Harold Wellman: A Man who Moved New Zealand
The most influential New Zealand geologist of the 20th-century, Harold Wellman was the first to recognize one of New Zealands most extraordinary features: the Alpine Fault that bisects the South Island. Wellman proposed that the rocks in Nelson and Otago had originally been joined together, and were subsequently dragged apart 480 kilometres by continuing movement of the Alpine Fault. It was regarded as a crackpot idea at the time, but it is now completely accepted.
Because he initially had no formal academic training, Wellman started with few preconceived ideas, and based his thinking on what he observed in the field. His research ranged widely over many ideas of earth science, and he acted as an inspiration and mentor to many young scientists in the DSIR and at Victoria University.
Harold Wellman: A Man Who Moved New Zealand is the first biography of this fascinating individual. Written with verve and illustrated with over 150 photographs, maps and diagrams, it is a major contribution to New Zealands scientific history.
[Wellman] is remembered mainly for two things - his larrikin eccentricity and for transforming the way that scientists think about the New Zealand subcontinent. ...Read more about this remarkable man in Simon Nathan's newly published Harold Wellman: A Man Who Moved New Zealand. Bob Brockie DOMINION POST
Praise for Harold Wellman: A Man Who Moved New Zealand
The liberal use of Wellman's own voice adds colour to Harold Wellman: a Man Who Moved New Zealand. The first section of the book, an edited version of a memoir written by Wellman in his eighties, segues neatly into Nathan's biography, which is peppered throughout with photographs, maps, snippets from the original memoir and diaries, and accounts from family members. ...There are few biographies of 20th-century New Zealand scientists and Nathan does an admirable job, telling not only the story of Wellman, but also the story of the evolution of geological thinking in New Zealand.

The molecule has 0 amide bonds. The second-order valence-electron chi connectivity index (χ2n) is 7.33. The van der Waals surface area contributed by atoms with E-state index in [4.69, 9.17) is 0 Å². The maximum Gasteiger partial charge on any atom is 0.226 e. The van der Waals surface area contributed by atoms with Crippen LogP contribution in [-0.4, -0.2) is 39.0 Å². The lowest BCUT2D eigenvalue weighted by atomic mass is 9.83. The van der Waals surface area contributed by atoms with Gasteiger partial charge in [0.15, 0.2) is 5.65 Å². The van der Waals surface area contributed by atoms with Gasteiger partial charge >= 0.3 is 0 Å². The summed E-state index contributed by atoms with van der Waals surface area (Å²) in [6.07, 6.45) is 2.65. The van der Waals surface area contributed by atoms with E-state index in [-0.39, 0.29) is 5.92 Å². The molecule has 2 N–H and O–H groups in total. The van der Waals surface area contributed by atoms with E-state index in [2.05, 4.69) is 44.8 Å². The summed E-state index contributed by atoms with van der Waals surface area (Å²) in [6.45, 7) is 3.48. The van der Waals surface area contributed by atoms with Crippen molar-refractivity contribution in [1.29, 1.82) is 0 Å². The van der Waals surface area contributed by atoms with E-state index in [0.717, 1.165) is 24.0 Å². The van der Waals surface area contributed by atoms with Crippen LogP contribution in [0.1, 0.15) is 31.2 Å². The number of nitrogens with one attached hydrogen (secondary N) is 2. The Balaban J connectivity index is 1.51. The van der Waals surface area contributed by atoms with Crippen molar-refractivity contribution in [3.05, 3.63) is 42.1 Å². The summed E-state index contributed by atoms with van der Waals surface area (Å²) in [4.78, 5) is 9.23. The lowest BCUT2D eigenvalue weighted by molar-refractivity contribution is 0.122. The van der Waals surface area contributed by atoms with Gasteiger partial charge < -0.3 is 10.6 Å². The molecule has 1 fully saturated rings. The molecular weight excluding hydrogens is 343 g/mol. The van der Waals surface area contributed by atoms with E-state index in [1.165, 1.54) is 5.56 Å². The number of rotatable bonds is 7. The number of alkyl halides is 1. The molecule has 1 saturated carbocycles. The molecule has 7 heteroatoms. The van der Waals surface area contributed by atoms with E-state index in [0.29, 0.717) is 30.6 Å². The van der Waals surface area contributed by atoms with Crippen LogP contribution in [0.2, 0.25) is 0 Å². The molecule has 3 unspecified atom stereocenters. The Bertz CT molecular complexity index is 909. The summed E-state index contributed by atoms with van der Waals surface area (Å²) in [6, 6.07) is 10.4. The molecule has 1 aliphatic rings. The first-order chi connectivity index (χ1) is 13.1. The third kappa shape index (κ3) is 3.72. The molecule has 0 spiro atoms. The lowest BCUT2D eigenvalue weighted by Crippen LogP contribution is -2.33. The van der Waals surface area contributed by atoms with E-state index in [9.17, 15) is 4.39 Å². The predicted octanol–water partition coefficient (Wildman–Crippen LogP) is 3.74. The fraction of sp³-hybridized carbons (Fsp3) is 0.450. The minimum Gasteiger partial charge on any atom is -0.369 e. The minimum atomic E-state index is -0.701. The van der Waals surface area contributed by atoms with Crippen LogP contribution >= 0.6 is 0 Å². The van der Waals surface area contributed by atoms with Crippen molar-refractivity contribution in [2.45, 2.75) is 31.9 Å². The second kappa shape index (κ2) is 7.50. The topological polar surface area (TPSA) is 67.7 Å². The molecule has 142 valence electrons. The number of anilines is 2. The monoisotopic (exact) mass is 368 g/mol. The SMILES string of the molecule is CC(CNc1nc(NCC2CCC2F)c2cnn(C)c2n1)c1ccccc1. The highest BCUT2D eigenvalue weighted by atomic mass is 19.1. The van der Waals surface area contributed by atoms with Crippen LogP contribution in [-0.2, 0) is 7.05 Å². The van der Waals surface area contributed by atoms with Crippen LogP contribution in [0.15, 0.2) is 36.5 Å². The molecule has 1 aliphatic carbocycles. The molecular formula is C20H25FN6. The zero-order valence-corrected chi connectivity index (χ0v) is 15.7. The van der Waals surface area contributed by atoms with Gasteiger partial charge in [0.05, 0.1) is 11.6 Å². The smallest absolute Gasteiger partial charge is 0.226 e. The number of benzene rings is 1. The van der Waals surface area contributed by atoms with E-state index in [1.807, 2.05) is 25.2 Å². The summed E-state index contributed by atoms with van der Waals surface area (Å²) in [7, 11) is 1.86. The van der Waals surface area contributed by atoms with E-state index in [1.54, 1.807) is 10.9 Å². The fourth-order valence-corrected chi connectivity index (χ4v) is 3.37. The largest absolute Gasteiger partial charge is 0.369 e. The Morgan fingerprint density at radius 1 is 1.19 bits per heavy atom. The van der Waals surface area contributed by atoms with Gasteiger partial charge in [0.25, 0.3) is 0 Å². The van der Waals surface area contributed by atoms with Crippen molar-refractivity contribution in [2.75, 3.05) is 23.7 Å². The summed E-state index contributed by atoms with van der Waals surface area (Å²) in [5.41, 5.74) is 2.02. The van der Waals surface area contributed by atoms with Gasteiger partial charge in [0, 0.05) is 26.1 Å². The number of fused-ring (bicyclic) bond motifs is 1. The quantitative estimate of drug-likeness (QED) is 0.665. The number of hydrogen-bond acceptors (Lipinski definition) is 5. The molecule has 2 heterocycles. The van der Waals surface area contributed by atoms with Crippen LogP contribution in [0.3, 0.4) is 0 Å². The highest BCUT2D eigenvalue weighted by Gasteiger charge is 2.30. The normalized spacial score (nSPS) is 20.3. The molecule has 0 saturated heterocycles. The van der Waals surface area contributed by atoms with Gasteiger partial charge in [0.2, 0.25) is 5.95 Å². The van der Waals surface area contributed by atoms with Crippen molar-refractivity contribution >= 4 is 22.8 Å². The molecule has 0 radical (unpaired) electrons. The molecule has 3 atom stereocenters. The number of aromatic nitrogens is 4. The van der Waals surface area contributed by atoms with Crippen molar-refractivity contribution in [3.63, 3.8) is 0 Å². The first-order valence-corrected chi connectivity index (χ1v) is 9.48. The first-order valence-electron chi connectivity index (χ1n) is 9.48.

Rebecca Priestley THE LISTENER
This most enjoyable book is a rich source of inspiration for geologists, educationists and those interested in how Harold Wellman put New Zealand on the tectonic map.
Harold Williams THE PRESS
Simon Nathan skillfully narrates the career of this brilliant, dogged, prickly, abrasive yet sociable man who inspired, encouraged and irritated New Zealand geologists for many decades. Wellman's scientific research is thoroughly documented. We also get some sense of his equally remarkable wife, Joan.
Rachel McAlpine KAPITI OBSERVER
Simon Nathan's timely and authoritative biography of Harold Wellman is an important contribution to New Zealand's history. Nathan draws not only on the official record, but on personal reminiscences of Wellman's colleagues, friends and family, and, most importantly, Wellman's own unpublished written account, to chart the career of this extraordinary man.
NZ JOURNAL OF GEOLOGY & GEOPHYSICS 2006 Vol 49
This biography presents a fair picture of an exceptional man... it well records the life of an unusual, gifted and significant New Zealander and the times he lived in. It is a valuable contribution to New Zealand history and an excellent read.
NZ JOURNAL OF HISTORY 40,1 (2006)
A note on the text
1 Earliest memories (190927)
2 Apprentice surveyor (192832)
3 Gold-mining on the West Coast (193234)
4 Apprentice geophysicist (193537)
5 Papua interlude (1938)
6 A man who could do anything (193942)
7 Greymouth coal geologist (194345)
8 Postwar geologist (194650)
9 Faulting and earthquakes (195052)
10 A northward move (195255)
11 Oil company geologist (195657)
12 At the university (195865)
13 New research horizons (195865)
14 Neotectonics (196679)
15 An active retirement (197988)
16 From iconoclast to icon (198999)
17 Wellmans legacy
Sources and bibliography
Simon Nathan started his career as a DSIR geologist on the West Coast, following Wellmans footsteps, and has a wide experience of New Zealand geology. In recent years he has become interested in the history of science, and has prepared biographical accounts of Wellmans contemporaries Max Gage and Brian Mason. He now works as Science Editor for the Encyclopedia of New Zealand.